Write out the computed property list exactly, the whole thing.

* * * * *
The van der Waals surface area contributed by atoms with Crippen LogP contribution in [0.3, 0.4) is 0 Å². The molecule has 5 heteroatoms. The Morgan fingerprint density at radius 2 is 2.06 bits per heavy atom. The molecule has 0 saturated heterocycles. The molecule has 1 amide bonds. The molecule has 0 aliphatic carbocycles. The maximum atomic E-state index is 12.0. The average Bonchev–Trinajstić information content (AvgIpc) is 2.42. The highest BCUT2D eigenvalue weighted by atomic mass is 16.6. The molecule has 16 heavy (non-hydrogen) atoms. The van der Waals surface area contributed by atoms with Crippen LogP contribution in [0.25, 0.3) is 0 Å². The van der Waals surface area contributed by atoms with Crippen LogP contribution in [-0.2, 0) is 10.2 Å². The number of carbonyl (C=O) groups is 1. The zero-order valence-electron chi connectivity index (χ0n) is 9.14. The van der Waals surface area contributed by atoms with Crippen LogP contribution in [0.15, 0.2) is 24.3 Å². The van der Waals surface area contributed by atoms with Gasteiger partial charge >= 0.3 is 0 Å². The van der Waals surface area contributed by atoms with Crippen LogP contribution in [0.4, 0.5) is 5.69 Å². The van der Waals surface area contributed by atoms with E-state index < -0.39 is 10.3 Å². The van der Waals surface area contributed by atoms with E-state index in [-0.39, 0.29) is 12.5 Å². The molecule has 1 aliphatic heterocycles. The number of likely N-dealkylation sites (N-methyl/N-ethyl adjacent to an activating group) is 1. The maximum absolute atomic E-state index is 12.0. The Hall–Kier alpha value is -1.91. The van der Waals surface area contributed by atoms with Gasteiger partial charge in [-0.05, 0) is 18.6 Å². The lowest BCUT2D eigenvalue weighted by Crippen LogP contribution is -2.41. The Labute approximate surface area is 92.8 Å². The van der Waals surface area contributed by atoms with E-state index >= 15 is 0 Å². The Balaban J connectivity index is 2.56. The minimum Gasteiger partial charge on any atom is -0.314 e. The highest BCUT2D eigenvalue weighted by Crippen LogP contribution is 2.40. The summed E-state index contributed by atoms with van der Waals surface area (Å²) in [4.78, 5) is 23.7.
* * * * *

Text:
The van der Waals surface area contributed by atoms with Crippen LogP contribution in [0.3, 0.4) is 0 Å². The molecule has 5 heteroatoms. The Morgan fingerprint density at radius 2 is 2.06 bits per heavy atom. The molecule has 0 saturated heterocycles. The molecule has 1 amide bonds. The molecule has 0 aliphatic carbocycles. The maximum atomic E-state index is 12.0. The average Bonchev–Trinajstić information content (AvgIpc) is 2.42. The highest BCUT2D eigenvalue weighted by atomic mass is 16.6. The molecule has 16 heavy (non-hydrogen) atoms. The van der Waals surface area contributed by atoms with Crippen LogP contribution in [0.25, 0.3) is 0 Å². The van der Waals surface area contributed by atoms with Crippen LogP contribution in [-0.2, 0) is 10.2 Å². The number of carbonyl (C=O) groups is 1. The zero-order valence-electron chi connectivity index (χ0n) is 9.14. The van der Waals surface area contributed by atoms with Crippen LogP contribution in [0.15, 0.2) is 24.3 Å². The van der Waals surface area contributed by atoms with Gasteiger partial charge >= 0.3 is 0 Å². The van der Waals surface area contributed by atoms with Crippen LogP contribution in [0.4, 0.5) is 5.69 Å². The van der Waals surface area contributed by atoms with E-state index < -0.39 is 10.3 Å². The van der Waals surface area contributed by atoms with E-state index in [-0.39, 0.29) is 12.5 Å². The molecule has 1 aliphatic heterocycles. The number of likely N-dealkylation sites (N-methyl/N-ethyl adjacent to an activating group) is 1. The maximum absolute atomic E-state index is 12.0. The Hall–Kier alpha value is -1.91. The van der Waals surface area contributed by atoms with Gasteiger partial charge in [-0.05, 0) is 18.6 Å². The lowest BCUT2D eigenvalue weighted by Crippen LogP contribution is -2.41. The Labute approximate surface area is 92.8 Å². The van der Waals surface area contributed by atoms with E-state index >= 15 is 0 Å². The Balaban J connectivity index is 2.56. The minimum Gasteiger partial charge on any atom is -0.314 e. The highest BCUT2D eigenvalue weighted by Crippen LogP contribution is 2.40. The summed E-state index contributed by atoms with van der Waals surface area (Å²) in [4.78, 5) is 23.7.